View Full Version : New to Mead

11-02-2005, 04:16 PM
Howdy everyone. A few weeks ago I was watching the Food Network and they mentioned Chaucer's Mead on some show about honey. This was the first time I'd ever even heard of mead and I was planning on ordering some from their website to see what it tasted like, but from reading the forum here it seems that its not actually a very good mead.

I would actually be interested in making my own mead, but I don't really want to spend the time doing that if mead turns out that its not even something that I might enjoy. I was wondering if there were any commercial mead's I might be able to order that might be good, or should I just stick with ordering Chaucer's Mead?

11-02-2005, 04:40 PM

Welcome to the Forums!

Chaucer's was/is many people's first experience with mead. Some say they liked it but then changed their view later once they'd made some of their own, and others dislike it immediately. By and large, it's not a great mead, but it has it's fans. Supposedly, if you mull it with the spices that it comes with, it's much better.

You may want to contact Michael Ng, owner/operator of Known World Meads. He stocks many different kinds, and has tasted many more. Email him with your likes and dislikes (sweetness level -- if you'd like to try one made with fruit or spices, etc.), and tell him you've never had it before. He's nice guy, and I'm sure he'll have several suggestions.



David Baldwin
11-02-2005, 05:03 PM

Mead is a bit like any wine in that there are many styles and variations.

Unlike wine, the selection of commercially available meads is very limited. There are relatively few commercial meaderies/wineries making mead and interstate distribution is still awkward at best.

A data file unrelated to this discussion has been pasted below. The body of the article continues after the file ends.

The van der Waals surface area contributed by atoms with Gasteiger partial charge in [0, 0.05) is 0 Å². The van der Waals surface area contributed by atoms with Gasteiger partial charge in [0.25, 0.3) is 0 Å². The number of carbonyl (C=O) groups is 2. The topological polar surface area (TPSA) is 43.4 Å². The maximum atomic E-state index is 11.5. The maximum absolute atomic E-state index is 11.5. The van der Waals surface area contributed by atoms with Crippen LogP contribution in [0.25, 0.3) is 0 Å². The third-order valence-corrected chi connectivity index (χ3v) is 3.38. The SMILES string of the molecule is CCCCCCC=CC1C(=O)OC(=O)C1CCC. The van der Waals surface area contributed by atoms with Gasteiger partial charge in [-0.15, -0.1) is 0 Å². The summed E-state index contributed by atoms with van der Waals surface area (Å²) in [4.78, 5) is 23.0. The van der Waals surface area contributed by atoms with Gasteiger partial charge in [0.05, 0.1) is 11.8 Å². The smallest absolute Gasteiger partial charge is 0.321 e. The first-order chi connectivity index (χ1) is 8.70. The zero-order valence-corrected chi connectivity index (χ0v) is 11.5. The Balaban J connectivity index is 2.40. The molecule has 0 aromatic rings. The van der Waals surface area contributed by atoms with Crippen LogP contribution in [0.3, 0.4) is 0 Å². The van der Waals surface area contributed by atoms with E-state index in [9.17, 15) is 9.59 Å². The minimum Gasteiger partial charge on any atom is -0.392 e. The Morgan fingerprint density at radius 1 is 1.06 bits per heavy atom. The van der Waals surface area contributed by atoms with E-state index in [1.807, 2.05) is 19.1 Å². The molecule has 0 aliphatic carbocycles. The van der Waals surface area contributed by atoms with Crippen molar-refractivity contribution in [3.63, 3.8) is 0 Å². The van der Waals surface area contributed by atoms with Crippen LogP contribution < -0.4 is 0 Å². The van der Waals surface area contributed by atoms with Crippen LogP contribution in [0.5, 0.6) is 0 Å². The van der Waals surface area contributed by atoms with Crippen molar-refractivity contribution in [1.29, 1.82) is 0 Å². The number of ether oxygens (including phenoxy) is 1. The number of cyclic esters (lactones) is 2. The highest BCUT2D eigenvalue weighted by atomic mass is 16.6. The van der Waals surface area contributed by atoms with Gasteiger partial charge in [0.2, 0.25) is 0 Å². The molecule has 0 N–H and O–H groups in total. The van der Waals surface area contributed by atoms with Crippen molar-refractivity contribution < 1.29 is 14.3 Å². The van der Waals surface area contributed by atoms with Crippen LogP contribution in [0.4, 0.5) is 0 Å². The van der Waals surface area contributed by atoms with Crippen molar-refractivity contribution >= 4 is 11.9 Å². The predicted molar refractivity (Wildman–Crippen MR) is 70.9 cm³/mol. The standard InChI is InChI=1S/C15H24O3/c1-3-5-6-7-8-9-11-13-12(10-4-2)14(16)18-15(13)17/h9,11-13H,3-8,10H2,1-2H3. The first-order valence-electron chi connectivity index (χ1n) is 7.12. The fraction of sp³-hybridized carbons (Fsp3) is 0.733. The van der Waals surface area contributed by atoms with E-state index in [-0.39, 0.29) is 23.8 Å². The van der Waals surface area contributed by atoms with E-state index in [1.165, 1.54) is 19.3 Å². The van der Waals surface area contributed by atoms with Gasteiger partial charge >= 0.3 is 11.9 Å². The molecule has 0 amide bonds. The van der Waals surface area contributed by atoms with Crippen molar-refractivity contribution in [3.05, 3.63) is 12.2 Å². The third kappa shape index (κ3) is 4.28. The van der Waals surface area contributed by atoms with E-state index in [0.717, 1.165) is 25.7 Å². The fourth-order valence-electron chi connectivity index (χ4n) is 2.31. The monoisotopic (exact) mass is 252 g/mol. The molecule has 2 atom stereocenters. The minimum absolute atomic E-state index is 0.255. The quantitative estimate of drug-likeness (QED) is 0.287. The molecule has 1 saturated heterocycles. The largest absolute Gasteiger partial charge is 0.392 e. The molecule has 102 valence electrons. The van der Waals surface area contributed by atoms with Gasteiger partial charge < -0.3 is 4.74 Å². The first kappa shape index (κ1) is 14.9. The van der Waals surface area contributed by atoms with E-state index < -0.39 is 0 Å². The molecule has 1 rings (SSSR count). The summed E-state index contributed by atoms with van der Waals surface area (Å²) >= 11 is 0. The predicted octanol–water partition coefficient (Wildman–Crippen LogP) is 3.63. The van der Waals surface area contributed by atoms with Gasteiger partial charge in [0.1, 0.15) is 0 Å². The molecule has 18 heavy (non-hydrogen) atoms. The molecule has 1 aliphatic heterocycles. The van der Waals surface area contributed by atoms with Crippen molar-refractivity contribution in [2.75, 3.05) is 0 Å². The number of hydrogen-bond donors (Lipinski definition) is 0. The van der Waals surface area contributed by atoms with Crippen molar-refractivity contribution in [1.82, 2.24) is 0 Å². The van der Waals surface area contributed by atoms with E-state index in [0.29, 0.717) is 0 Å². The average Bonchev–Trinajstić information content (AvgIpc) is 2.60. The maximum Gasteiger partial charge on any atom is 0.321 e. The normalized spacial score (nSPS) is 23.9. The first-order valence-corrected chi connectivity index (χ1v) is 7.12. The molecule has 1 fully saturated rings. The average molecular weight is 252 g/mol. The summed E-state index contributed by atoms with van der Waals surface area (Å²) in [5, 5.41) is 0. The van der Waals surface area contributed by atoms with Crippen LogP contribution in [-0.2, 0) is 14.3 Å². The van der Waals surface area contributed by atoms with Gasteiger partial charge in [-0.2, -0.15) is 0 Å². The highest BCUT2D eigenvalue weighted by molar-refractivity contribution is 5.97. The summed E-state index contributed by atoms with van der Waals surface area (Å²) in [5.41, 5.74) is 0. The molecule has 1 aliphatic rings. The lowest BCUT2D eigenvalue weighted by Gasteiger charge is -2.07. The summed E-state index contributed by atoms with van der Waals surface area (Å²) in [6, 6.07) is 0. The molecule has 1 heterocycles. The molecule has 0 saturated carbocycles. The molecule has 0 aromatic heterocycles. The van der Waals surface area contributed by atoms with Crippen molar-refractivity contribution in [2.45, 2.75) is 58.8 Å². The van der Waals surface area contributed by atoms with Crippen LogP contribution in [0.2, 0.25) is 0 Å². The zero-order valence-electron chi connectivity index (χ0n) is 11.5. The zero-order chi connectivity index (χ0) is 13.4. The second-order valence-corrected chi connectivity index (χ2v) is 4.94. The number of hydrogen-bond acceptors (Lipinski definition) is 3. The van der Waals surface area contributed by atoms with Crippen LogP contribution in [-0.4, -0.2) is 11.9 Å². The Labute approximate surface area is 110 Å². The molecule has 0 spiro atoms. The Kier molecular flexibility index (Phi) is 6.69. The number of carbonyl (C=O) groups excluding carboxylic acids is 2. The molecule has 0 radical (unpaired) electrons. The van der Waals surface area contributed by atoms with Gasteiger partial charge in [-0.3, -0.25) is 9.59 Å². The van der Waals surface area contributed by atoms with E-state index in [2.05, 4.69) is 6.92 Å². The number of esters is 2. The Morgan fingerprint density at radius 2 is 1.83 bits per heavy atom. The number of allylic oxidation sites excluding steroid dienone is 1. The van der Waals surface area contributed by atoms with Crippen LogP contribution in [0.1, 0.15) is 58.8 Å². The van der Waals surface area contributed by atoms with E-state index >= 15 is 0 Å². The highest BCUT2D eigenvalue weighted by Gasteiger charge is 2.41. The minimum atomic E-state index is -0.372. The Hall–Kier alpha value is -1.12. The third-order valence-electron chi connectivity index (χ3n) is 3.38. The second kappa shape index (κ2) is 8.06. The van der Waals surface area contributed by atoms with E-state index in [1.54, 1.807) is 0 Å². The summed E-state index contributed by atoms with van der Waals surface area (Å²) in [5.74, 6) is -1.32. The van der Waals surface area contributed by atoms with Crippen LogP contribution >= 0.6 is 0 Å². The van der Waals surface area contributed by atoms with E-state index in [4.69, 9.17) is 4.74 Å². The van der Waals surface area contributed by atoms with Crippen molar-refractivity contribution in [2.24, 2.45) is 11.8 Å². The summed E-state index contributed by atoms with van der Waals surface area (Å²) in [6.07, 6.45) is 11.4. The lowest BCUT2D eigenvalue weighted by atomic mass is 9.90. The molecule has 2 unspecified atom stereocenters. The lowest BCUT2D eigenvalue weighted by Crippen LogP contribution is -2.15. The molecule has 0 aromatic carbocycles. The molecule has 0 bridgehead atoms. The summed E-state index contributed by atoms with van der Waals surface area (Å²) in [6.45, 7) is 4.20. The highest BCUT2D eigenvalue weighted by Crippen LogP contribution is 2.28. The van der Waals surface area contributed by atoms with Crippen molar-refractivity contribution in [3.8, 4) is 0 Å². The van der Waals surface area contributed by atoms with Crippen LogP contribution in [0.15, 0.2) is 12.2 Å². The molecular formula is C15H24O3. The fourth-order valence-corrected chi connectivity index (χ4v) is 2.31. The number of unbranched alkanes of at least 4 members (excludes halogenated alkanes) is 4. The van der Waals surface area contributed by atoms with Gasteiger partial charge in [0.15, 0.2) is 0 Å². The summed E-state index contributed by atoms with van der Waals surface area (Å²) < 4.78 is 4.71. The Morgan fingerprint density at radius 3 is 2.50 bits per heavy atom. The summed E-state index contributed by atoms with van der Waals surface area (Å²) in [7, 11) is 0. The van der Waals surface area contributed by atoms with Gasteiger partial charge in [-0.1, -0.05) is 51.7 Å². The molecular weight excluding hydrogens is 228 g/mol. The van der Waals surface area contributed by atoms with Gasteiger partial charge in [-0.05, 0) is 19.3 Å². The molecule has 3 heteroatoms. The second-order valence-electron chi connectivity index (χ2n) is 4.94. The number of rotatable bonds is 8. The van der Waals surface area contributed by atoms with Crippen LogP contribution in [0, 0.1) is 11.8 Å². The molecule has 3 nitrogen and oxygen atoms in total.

Chaucers was one of my first exposures to mead, and as David said I was one who liked it very much at first. I don't care for it nearly so much now that I have had some other truly excellent meads. Personally I think it would benefit from a year or two of aging.

I would say go ahead and try it. It is possibly the most widely available mead on the market right now. If you don't like it you are out the cost of a bottle and you already know that there are better meads out there to try. If you do like it you are now left in the same boat as the rest of us - seeking out other commercial meads to compare them to the last one. ;D

As I've seen Oskaar quote here... Take a chance - Custer did!

Welcome to the forum, and welcome to the wonderful world of mead.


11-02-2005, 06:30 PM
Wow, thank you both for your excellent advice.

I think I'll go ahead and order one bottle of Chaucer's. If I don't like it much I'm not going to be out much money so that won't be that bad. If I do happen to like that'll just be great news and it'll be a good step towards entering this world of mead.

Thanks again to you both!

11-02-2005, 07:32 PM

Welcome aboard! My experience with commercial meads is limited, but I would recommend that if you can't find Chaucer's at a liquor store in your area and you're going to be ordering online anyway, you might as well try a more respectable mead, maybe something from Redstone or White Winter. And, as David said, Michael from http://www.kwmeads.com/ will probably be very helpful.


11-02-2005, 11:46 PM
I will second the White Winter Winery meads. They are excellent and certainly got me into brewing mead.


11-03-2005, 08:30 AM
Another POSSIBLE option..

If you have access to or know of a SCA (Society for Creative Anachrinism) group in your area, alot of them seem to have brewing guilds. The people in these groups seem to be very nice and if you explained nicely that you merely would like to try some of their mead, you may be pleasantly suprised.

This is how I first found out about mead and I think my area has a couple of the best "mead makers" in the country. One of them regularly wins competitions. Thus, I am hooked.

It may be a long way around to trying good mead, but it is a possibility.